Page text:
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1. Josh Brill Interview


Josh Brill / Lumadessa Interview

I was first introduced to Josh Brill and his work though through his Flora Fauna collection. With nature serving both as a catalyst and a muse, the ongoing series explores and catalogs the identities of plants and animals from around the world. To illustrate these explorations Josh chose to eschew conventional realism in favor of a style that echoes cubist techniques. The end result is vibrant, bold and visually intoxicating.

In addition to sharing the same passion for illustration and design, I was excited to discover that Josh and I shared a similar upbringing. We unknowingly haunted the same swimming holes and drank from the same slush puppy wells while growing up. This served as fodder to fuel our friendship and with this in mind, i’m delighted to present today’s interview with him.



Lets start off with a little bit about your background. Where are you from originally?
I was born in Norway, Maine and raised in the Lake Region area nearby.


When and how did you become interested in illustration and design?
When I was a kid, I became interested in art through pop culture including animation, comic books, skateboard graphics and video games. Though I did not know it as a profession, just for what it was, something fun to me. It wasn’t until high school that I learned that people do this for a living. A friend gave me some comic books to read and I loved the artwork. As I learned more about the artists behind these books I grew excited. It was hard to believe that people could make a living from drawing fun pictures. I told my mom I wanted to be a comic book artist  and she was generally supportive. I think she was just happy to see I had a possible career direction. From here I took the closest course in desktop publishing and to be  honest, I did not enjoy it. It was the early 90′s and they were still teaching the old paste up methods and the design examples were formulaic at best. This led me to take classes at the Kubert school for cartooning and animation before enrolling in Maine college of Art. It was here that I gained a renewed appreciation for the art.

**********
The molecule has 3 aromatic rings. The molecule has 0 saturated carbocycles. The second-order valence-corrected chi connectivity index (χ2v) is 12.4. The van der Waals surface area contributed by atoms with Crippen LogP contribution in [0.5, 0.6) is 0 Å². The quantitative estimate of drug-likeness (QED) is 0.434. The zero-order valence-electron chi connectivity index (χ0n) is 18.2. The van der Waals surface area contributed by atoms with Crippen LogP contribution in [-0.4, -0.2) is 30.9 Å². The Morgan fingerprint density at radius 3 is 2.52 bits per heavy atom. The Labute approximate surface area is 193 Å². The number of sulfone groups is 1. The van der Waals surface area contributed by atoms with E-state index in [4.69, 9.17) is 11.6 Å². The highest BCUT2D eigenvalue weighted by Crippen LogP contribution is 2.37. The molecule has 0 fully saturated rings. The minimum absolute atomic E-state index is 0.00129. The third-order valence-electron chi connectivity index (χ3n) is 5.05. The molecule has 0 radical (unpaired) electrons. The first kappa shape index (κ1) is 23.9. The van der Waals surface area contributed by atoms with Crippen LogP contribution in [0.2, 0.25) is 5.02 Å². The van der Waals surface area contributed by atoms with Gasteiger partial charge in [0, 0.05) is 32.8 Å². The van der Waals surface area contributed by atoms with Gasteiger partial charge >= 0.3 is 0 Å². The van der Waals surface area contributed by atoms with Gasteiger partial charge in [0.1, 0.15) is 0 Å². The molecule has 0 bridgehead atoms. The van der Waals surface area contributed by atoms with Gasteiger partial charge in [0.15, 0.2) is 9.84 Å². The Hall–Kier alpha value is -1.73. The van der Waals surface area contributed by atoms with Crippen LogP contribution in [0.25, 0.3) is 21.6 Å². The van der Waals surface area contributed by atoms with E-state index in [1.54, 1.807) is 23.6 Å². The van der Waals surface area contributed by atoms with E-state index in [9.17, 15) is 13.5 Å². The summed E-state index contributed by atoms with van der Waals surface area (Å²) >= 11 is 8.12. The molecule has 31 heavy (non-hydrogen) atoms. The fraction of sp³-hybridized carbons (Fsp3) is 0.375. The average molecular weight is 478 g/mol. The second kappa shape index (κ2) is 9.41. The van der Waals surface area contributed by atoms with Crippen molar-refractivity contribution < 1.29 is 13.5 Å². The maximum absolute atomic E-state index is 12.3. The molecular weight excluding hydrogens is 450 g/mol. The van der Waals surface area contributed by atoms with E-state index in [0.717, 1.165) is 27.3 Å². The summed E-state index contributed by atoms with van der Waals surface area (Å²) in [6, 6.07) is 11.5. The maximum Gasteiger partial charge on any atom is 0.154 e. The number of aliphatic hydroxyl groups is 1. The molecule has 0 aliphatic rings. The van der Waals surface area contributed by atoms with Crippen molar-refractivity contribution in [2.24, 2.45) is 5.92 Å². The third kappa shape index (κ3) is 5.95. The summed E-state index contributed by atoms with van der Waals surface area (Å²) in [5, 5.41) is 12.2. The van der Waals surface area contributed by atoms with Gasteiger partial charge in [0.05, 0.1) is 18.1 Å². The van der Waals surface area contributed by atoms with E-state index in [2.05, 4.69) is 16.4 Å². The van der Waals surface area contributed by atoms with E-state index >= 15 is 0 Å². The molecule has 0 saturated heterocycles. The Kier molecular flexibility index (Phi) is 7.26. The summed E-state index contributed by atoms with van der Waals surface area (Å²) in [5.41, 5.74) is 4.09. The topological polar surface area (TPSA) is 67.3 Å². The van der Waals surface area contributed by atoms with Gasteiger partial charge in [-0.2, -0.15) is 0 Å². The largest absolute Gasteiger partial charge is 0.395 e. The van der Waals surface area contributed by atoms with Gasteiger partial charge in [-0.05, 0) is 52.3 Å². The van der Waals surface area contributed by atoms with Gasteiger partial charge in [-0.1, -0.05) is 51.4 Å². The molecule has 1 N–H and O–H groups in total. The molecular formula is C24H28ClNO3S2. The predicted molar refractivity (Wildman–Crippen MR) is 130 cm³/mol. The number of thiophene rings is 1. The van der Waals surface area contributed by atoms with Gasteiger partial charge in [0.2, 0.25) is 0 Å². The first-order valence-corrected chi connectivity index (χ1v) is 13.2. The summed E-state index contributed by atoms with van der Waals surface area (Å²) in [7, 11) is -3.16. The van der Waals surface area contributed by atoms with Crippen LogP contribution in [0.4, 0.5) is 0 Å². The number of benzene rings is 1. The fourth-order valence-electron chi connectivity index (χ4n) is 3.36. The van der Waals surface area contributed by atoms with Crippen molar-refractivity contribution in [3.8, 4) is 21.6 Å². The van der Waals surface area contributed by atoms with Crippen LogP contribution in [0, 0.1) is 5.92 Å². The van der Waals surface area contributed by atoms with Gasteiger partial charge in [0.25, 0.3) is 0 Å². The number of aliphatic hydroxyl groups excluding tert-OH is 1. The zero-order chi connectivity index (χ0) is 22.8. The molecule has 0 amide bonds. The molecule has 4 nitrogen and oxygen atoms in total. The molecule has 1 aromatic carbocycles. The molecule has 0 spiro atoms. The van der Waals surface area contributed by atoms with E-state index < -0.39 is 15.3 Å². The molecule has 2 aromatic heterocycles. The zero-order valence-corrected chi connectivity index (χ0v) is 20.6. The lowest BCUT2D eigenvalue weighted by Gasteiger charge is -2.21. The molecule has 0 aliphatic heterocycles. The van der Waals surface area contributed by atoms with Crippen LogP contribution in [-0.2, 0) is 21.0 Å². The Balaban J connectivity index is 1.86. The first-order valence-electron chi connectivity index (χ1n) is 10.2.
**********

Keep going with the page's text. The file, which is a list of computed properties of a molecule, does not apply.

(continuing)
Josh Brill / Lumadessa interview


When did “Lumadessa” come into being and what is the story behind the name?
“Lumadessa” took shape in the summer of 2003. At the time, I was still new to field and I didn’t have much client work to show. I was making short experimental interactive narrative art pieces in Flash, and I needed a portfolio site to showcase my skills. After completing the website I decided I wanted to create an identity that would compliment my work but also allow me to grow with it. I liked the word luminosity, because it worked for the literal side of art and the interpretation of light for creativity. The word “odyssey” struck a chord for me as well, as it implies the journey that art takes you on. From there, I combined the two words to form Lumadessa.


Josh Brill / Lumadessa interview


We would love to highlight one of your projects. Could you walk us through the Nature Explorer poster? Please include the tools you used to create this project.
I used Flash and Illustrator to create the vector art, then brought it into Photoshop and used RetroSupply Co.’s Blacksmith filter actions and brushes to create a subtle press printing with an ink bleed effect. Next, I added some light textures using a Wacom tablet.

Josh Brill interview

What were some of the thoughts that fueled the direction of the design?